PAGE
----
Think Wild Welcomes a Rescued Red-Tailed Hawk Ambassador Animal

red tailed hawk ambassador bird

Think Wild Welcomes a Rescued Red-Tailed Hawk Ambassador Animal

 On July 6, Think Wild, welcomed our first ambassador animal, a juvenile Red-tailed Hawk, to our facility in Bend. The hawk was deemed non-releasable due to an eye injury and transferred to Think Wild from Cascades Raptor Center, a wildlife rehabilitation and education center in Eugene. 

This Red-tailed Hawk was originally brought to Cascades Raptor Center in January after being found alongside the road near the Eugene Airport. The hawk suffered from head trauma including damage to the left eye, possibly from being struck by a car. After six weeks of treatment, the hawk regained full flight skills and normal behavior, but the trauma caused permanent vision loss in the left eye. By mid-March, Cascade Raptor Center staff deemed that the bird was non-releasable back to the wild. red tailed hawk ambassador bird

In some cases for non-releasable wildlife, one option is to transfer them to a facility to serve as an ambassador animal. An ambassador animal is a habituated or otherwise non-releasable wild animal who participates in education and outreach activities. Placement as an ambassador animal requires special circumstances, including a calm disposition and an injury that, despite preventing survival in the wild, still allows for a comfortable life under human care. Dr. Ulrike Streicher, Rehabilitation Director and Staff Veterinarian at Cascades Raptor Center, identified that this hawk was an ideal candidate.  “Because the bird is a juvenile, first year Red-tailed Hawk with the curious and attentive attitude typical for young hawks at this age, we believe that it has the potential to become a great education ambassador.”

Think Wild recently obtained permits and constructed an enclosure for an ambassador bird to join their wildlife education programs, so Dr. Streicher reached out to Think Wild’s staff veterinarian, Dr. Laura Acevedo, about the rescued hawk. “This bird sustained an injury that affects vision, a major disability for hawks that rely on their eyesight to hunt and keep them alive,” said Dr. Acevedo. “But other than the eye injury that renders this bird non-releasable, the hawk is free to live out the Five Freedoms of animal welfare at Think Wild and is given a second chance. We are excited to have this bird as an ambassador for native wildlife in the hopes that we can promote change that keeps animals out of Think Wild’s hospital and safely in their habitats.” red tailed hawk ambassador bird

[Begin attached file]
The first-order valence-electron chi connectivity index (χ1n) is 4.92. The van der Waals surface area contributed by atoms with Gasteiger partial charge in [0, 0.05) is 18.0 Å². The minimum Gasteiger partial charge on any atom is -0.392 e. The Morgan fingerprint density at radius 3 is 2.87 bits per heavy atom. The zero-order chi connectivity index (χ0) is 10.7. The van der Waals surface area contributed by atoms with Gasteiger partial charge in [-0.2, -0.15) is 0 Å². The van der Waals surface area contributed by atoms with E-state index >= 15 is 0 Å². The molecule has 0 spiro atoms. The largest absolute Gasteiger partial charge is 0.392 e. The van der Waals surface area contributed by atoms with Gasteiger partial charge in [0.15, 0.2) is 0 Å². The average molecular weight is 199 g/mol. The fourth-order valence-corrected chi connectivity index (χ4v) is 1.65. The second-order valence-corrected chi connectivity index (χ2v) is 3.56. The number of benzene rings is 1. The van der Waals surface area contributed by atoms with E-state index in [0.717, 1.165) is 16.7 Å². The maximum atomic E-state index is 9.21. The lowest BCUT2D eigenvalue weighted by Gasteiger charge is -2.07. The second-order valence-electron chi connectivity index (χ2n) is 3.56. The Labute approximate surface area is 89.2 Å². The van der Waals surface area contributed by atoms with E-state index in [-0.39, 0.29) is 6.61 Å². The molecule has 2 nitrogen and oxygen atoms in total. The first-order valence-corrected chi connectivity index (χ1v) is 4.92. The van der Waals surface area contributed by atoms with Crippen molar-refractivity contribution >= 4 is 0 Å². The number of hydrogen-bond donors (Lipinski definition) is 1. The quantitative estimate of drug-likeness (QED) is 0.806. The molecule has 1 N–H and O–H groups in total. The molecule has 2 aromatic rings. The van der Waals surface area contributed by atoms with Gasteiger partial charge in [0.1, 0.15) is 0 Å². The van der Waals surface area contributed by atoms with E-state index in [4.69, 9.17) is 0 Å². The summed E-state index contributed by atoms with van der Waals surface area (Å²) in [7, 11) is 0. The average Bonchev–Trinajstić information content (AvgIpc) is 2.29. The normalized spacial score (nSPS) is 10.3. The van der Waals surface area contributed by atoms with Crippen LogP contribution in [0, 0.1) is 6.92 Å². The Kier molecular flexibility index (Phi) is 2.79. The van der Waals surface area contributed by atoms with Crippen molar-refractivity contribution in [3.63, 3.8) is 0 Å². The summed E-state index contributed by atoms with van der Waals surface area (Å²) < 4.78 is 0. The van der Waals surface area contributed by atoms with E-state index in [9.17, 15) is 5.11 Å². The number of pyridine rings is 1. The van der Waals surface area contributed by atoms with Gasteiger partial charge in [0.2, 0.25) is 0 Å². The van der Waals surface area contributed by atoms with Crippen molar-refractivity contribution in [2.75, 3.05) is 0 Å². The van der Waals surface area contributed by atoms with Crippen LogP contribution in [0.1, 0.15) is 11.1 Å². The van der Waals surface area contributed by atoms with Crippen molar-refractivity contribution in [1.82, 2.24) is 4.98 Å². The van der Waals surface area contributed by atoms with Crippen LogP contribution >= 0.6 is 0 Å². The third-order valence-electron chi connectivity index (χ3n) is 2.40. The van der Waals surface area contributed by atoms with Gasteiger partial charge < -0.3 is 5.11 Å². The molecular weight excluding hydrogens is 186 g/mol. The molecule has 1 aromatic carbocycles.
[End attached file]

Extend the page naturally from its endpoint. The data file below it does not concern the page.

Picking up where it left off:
The Red-tailed hawk arrived at Think Wild on July 6, and over the next year, Think Wild’s Education and Volunteer Manager, Sadie Pollock, will train the large raptor to be a part of Think Wild’s education programming. According to Pollock, “We are fortunate to be welcoming a feathered educator to the Think Wild team! We will utilize choice-based training methods to teach new behaviors that will ultimately allow the bird to be comfortable and confident around the public in an education setting. Our goal in obtaining an ambassador is to bring up-close interactions with wildlife to the diverse Central Oregon youth and communities that we reach with our education programming.” 

Think Wild is including the community in the naming of the new ambassador hawk. People are invited to make a tax deductible donation to the 501(c)3 non-profit organization to submit a possible name for the bird. There will then be a public voting process to make a final selection. Interested community members can submit a potential name for the hawk here: Click Here. 

Red-tailed Hawks are one of the most common and widespread birds of prey in North America. They are large raptors with a fan-shaped, reddish tail that live in a wide array of habitats, from open prairies to dense forests to coastal bluffs to urban parks. They are opportunistic predators that prey on mammals, reptiles, and birds, usually from a high perch. Their prevalence in Central Oregon makes this Red-tailed Hawk an excellent candidate for education purposes in the high desert, and their participation in Think Wild programs will give the community an opportunity to learn about and connect with wildlife.